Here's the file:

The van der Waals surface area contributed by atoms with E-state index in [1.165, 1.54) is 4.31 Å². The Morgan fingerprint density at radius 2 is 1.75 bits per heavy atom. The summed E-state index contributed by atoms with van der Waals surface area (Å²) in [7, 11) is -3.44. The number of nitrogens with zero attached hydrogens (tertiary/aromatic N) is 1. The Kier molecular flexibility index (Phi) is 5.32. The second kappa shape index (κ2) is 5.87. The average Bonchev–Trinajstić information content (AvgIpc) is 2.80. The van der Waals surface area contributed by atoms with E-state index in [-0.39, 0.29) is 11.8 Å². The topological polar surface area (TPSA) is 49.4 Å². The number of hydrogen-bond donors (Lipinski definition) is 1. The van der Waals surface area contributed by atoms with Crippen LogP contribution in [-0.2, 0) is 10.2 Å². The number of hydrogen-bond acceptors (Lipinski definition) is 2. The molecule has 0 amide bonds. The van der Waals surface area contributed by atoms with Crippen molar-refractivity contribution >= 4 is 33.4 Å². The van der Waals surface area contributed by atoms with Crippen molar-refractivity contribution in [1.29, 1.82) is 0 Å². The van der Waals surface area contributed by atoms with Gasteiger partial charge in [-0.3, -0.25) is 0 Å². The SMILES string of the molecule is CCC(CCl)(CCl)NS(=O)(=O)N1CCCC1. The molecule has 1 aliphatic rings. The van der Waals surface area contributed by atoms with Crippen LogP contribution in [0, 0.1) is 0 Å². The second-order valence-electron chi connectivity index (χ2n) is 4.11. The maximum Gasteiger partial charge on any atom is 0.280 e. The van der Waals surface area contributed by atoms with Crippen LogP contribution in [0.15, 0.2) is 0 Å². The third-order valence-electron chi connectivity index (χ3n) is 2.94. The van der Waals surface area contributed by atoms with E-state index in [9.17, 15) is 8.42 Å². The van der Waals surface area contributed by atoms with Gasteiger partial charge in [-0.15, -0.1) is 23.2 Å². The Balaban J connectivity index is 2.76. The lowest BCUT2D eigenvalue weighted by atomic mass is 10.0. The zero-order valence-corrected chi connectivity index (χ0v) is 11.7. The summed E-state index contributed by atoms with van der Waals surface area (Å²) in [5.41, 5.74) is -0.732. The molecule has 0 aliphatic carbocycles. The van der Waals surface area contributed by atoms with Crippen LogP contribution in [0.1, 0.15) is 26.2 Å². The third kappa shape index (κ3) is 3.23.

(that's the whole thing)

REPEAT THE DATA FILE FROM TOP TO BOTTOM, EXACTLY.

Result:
The van der Waals surface area contributed by atoms with E-state index in [1.165, 1.54) is 4.31 Å². The Morgan fingerprint density at radius 2 is 1.75 bits per heavy atom. The summed E-state index contributed by atoms with van der Waals surface area (Å²) in [7, 11) is -3.44. The number of nitrogens with zero attached hydrogens (tertiary/aromatic N) is 1. The Kier molecular flexibility index (Phi) is 5.32. The second kappa shape index (κ2) is 5.87. The average Bonchev–Trinajstić information content (AvgIpc) is 2.80. The van der Waals surface area contributed by atoms with E-state index in [-0.39, 0.29) is 11.8 Å². The topological polar surface area (TPSA) is 49.4 Å². The number of hydrogen-bond donors (Lipinski definition) is 1. The van der Waals surface area contributed by atoms with Crippen LogP contribution in [-0.2, 0) is 10.2 Å². The number of hydrogen-bond acceptors (Lipinski definition) is 2. The molecule has 0 amide bonds. The van der Waals surface area contributed by atoms with Crippen molar-refractivity contribution >= 4 is 33.4 Å². The van der Waals surface area contributed by atoms with Crippen molar-refractivity contribution in [1.29, 1.82) is 0 Å². The van der Waals surface area contributed by atoms with Gasteiger partial charge in [-0.3, -0.25) is 0 Å². The SMILES string of the molecule is CCC(CCl)(CCl)NS(=O)(=O)N1CCCC1. The molecule has 1 aliphatic rings. The van der Waals surface area contributed by atoms with Crippen LogP contribution in [0, 0.1) is 0 Å². The second-order valence-electron chi connectivity index (χ2n) is 4.11. The maximum Gasteiger partial charge on any atom is 0.280 e. The van der Waals surface area contributed by atoms with Crippen LogP contribution in [0.15, 0.2) is 0 Å². The third-order valence-electron chi connectivity index (χ3n) is 2.94. The van der Waals surface area contributed by atoms with E-state index in [9.17, 15) is 8.42 Å². The van der Waals surface area contributed by atoms with Gasteiger partial charge in [-0.15, -0.1) is 23.2 Å². The Balaban J connectivity index is 2.76. The lowest BCUT2D eigenvalue weighted by atomic mass is 10.0. The zero-order valence-corrected chi connectivity index (χ0v) is 11.7. The summed E-state index contributed by atoms with van der Waals surface area (Å²) in [5.41, 5.74) is -0.732. The molecule has 0 aliphatic carbocycles. The van der Waals surface area contributed by atoms with Crippen LogP contribution in [0.1, 0.15) is 26.2 Å². The third kappa shape index (κ3) is 3.23.